Diagnoses Code

Alzheimer’s Disease (331.0)

Autism or Pervasive Development Disorder PDD (299.0-299.9)

Dementia, unspecified, with behavioral disturbance (294.21)

Intellectual disabilities (317-319)

Sub code: (See above) Wandering Code: V40.31

HCPCs: S5162 – Billing Code for Purchase

Submit this to the insurance company or state funded program with a receipt for your purchase.

Additional Codes (if needed)

Other: If denied – Use Enhanced Medical Assistive technology

HCPCs: S5199

 CPT Codes – X is HIPAA compliant code S is CPT or HCPCs code

X5012 Personal emergency response system S5160, S5161, S5162


S5160: Emergency response system; installation and testing S5161:

Emergency response system; service fee, per month (Excludes installation and testing)

S5162: Emergency response system; purchase only X5014 DME – personal emergency response system, Installation

The new HCPCs codes level 2 are for items not covered in level 1 coding. Try these new codes HSW is Health, Safety, & Welfare

HCPCs Code – S5160K

Units of Service – Maximum allowed based on 12 month plan

Personal Emergency Response System – install/test (HSW Only)

HCPCs Code – S5161HK Per Month

Unit of Event Personal Emergency Response System – monthly service fee (HSW only) S5161HK Per Month

HCPCs 2017 Code – E1399 Durable Medical Equipment, miscellaneous


Please feel free to contact us is you have any questions or feel you require further assistance.


PHYSICIAN SAMPLE LETTER: AUTISM ELOPEMENT (Can be used for Alzheimer’s, dementia or any other cognitive impairment)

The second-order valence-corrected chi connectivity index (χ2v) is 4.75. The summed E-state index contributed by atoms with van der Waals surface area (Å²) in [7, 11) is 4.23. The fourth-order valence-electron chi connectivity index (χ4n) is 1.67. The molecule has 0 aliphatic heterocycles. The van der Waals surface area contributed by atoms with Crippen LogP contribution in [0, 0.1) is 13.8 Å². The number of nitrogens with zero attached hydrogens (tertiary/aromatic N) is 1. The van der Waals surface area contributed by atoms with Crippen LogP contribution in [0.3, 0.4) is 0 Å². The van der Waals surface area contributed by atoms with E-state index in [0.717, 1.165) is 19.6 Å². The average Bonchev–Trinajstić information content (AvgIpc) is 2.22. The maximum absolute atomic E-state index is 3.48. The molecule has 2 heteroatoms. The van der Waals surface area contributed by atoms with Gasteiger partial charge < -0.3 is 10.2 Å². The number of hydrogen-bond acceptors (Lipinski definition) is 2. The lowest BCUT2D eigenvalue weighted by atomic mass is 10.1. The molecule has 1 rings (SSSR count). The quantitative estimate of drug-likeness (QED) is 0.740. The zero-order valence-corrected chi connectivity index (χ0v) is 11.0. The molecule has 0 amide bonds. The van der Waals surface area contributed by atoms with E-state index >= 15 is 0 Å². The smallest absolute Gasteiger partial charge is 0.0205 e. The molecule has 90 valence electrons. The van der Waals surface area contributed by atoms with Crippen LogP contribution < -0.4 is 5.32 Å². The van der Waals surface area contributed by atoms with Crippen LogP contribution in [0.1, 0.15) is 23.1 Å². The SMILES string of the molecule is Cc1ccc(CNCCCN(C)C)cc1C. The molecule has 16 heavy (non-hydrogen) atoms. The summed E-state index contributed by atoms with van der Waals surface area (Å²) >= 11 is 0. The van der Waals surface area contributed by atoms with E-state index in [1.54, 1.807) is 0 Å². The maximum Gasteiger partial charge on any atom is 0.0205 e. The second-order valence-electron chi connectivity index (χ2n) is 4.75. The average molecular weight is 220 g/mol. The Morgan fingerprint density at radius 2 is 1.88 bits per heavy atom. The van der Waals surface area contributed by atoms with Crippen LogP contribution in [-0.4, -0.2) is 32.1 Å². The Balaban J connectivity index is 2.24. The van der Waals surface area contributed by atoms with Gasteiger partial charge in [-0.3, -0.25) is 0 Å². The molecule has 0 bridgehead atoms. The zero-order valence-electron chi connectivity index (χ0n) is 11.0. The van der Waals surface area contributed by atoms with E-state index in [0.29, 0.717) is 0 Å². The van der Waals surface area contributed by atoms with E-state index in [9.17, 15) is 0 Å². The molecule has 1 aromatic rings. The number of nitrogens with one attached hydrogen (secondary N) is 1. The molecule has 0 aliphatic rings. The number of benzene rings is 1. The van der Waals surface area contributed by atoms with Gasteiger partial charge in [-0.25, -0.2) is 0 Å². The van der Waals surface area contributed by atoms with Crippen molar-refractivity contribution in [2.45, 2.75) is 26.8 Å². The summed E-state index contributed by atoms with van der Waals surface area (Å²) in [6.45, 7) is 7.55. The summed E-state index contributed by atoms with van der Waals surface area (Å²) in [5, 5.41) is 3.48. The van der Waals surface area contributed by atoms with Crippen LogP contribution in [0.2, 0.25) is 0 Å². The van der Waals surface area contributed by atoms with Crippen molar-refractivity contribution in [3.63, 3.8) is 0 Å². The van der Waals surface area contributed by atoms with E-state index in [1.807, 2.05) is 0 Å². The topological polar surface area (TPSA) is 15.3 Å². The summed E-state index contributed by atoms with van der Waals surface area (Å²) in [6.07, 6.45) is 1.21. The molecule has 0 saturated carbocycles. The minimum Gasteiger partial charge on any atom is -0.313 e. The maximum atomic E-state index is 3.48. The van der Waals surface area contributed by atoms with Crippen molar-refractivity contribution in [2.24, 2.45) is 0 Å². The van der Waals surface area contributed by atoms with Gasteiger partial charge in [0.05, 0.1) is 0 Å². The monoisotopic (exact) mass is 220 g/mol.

NAME OF CHILD OR ADULT (DOB XX/XX/XX) carries a diagnosis , which poses certain cognitive challenges and safety risks. NAME currently attends NAME OF SCHOOL in NAME OF TOWN. If this is for an adult you can leave this part out.

NAME has a history of wandering from safe environments, including a YEAR incident where NAME wandered from LIST INCIDENT. According to Centers for Disease Control (CDC), Wandering places children and adults with autism spectrum disorders (ASDs) in harmful and potentially life-threatening situations—making this an important safety issue for individuals affected and their families and caregivers.

If given the opportunity, NAME will wander from safe environments. NAME’S wandering tendencies include goal-directed elopement, which means NAME will seek out items of interest, specifically roads and bodies of water. NAME’S history also includes fleeing incidents following a meltdown or escalation trigger.

It is for these reasons, and NAME’S history of elopement, that NAME now has a medical diagnosis of Wandering In Diseases Classified Elsewhere (ICD-10-CM Diagnosis Code Z91.83). To ensure NAME’s safety, it is medically necessary that NAME have close and constant adult supervision at all times, and that proper safeguards are in place. Safeguards may include architectural barriers, door alarms, visual prompts, and a school-wide response protocol.

A Functional Behavioral Assessment should be done to help identify root causes of NAME’s elopement behaviors. NAME must never be left unattended by any adult for any reason. Leaving NAME unattended poses serious safety and health risks.





For more information on the wandering diagnostic code, visit